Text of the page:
The Under-Ranked: Gangster Squad
It’s been an interesting road for Gangster Squad getting to theaters. Shot and finished in 2011, the film was scheduled for release in September 2012. However after the Aurora shooting last year, Gangster Squad was pushed to early 2013 in order to edit a scene in which a shooting occurred in a movie theater. Now Gangster Squad is finally coming out as one of the first big releases of the new year. Gangster Squad is the first drama from director Ruben Fleischer, who previously helmed the comedies Zombieland and 30 Minutes or Less. Before you go see Fleischer experiment in new genres this weekend, check out some of these under-ranked films from the stars of Gangster Squad.
In the last decade, Ryan Gosling has gone from “that guy from The New Mickey Mouse Club” to one of our greatest actors. His roles in films like Blue Valentine, Drive and Half Nelson have made Gosling a formidable talent and one of the finest stars coming out of young Hollywood. But before he became a huge name, one of his first forays into drama, The United States of Leland, was a glimpse of the great actors that was to come.
The United States of Leland is an incredibly dark film where Gosling plays Leland P. Fitzgerald, a young man who has been put in a juvenile detention center after murdering a mentally handicapped child. While it may be simple to place Leland as a monster, there is more the story than it seems. The United States of Leland features a great ensemble that includes Don Cheadle, Kevin Spacey, Michelle Williams and other Gangster Squad cast member Michael Peña. Leland was criticized for being muddled at times and having a problematic screenplay, but at the very least, it’s a great look at Gosling before he became the gigantic star he is today.
Josh Brolin has had an incredible comeback in the last decade, starring in some of the 2000s best movies, such as True Grit, Milk and No Country For Old Men, as well as working with directing greats Woody Allen and Quentin Tarantino. But in 2010, Brolin starred in what is one of the biggest superhero disasters since Halle Berry made Catwoman. Yes, I’m talking about Jonah Hex.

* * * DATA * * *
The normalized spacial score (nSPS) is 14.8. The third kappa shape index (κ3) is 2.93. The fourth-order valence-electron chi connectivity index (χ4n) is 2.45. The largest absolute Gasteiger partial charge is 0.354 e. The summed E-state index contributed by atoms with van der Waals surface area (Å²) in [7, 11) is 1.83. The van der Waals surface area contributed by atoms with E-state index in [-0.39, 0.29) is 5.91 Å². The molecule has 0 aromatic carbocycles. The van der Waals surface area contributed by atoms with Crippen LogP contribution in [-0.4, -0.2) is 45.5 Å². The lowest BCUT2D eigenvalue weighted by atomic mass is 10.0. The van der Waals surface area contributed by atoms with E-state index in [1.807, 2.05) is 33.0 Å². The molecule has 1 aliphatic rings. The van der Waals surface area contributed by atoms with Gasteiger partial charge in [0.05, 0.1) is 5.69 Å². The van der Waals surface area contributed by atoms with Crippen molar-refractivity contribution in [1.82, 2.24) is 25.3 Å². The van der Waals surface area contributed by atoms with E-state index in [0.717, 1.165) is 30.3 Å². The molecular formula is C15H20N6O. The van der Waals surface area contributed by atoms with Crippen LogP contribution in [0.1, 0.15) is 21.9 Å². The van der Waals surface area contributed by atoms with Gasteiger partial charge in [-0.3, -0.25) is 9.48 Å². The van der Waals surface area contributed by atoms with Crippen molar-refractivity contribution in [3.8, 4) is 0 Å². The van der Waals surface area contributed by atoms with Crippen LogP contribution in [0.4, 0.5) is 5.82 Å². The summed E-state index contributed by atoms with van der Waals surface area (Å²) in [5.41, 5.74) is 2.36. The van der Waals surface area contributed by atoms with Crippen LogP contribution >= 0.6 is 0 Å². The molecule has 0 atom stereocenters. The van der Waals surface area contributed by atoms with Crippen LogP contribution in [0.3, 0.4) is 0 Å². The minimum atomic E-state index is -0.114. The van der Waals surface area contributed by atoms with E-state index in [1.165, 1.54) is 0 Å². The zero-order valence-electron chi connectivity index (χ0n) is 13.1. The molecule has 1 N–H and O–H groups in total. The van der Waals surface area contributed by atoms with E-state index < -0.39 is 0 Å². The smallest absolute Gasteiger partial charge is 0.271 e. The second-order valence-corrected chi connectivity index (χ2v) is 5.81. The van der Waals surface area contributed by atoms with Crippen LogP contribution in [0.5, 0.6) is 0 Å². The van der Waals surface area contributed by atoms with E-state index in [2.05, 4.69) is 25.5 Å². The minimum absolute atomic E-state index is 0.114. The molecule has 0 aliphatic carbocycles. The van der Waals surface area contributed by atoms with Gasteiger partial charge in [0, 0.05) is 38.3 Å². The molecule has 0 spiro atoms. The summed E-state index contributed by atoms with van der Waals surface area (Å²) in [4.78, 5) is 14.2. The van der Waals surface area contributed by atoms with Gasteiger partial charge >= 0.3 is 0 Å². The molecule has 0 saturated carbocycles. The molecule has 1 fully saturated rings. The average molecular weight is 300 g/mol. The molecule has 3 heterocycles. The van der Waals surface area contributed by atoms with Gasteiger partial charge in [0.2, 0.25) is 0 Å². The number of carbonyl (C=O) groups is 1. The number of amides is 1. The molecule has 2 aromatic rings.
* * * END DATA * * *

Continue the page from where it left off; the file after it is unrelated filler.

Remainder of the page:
Let me sell you on Jonah Hex, a film that I admittedly love and is one of the greatest guilty pleasure films for me. Considering how slick and formulaic superhero films have become, Jonah Hex is a rare instance where anything can happen, and usually the most insane things do happen. Screenwriters Neveldine & Taylor are known for creating insanity on film, with movies like the Crank series and Gamer, but they outdid themselves with Jonah Hex. It’s incredible that DC allowed Jonah Hex to be made, considering how many weird turns it takes. Granted, it’s not a good film, but it’s absolutely entertaining in the weirdest ways.
Much of what makes this movie incredible is its casting, which is all over the place. John Malkovich is over-the-top, even for him, as villain Quentin Turnbull. Also in a villainous role is Will Arnett, who has several darker roles on his résumé, but it’s hard to take him serious as Lieutenant Grass after seeing him as Gob on Arrested Development. Most surprisingly is that two of the greatest actors working today, Michael Fassbender and Michael Shannon appear in the most thankless and horrible roles.
I could talk about Jonah Hex all day, but I won’t. If you have 80 minutes to spare and want to see a movie that’s so-bad-it’s-good and wonder how such a film could be made, give Jonah Hex a try. Have some friends over, break out some alcohol, and I guarantee you’ll have a good time.
One of the more under-appreciated actors working today is the aforementioned Michael Peña, who has scene-stealing roles in two of Oscar’s Best Picture winners, Million Dollar Baby and Crash. His best role is in 2012’s End of Watch, a film that was sorely overlooked by audiences last year. Peña costars with Jake Gyllenhaal as two police officers in Los Angeles as they chronicle their day-to-day experiences and the craziness that can occur on their patrols. Screenwriter and director David Ayer has taken on gritty police dramas before, with Training Day and Dark Blue, but here Ayer is at his best. Ayer doesn’t look at these two cops with rose-colored glasses, but rather shows the mostly monotonous aspects of police work.
The largest flaw with End of Watch is the film’s found footage aesthetic, which holds the film back. However Ayer’s script and the great dynamic between Peña and Gyllenhaal more than makes up for it.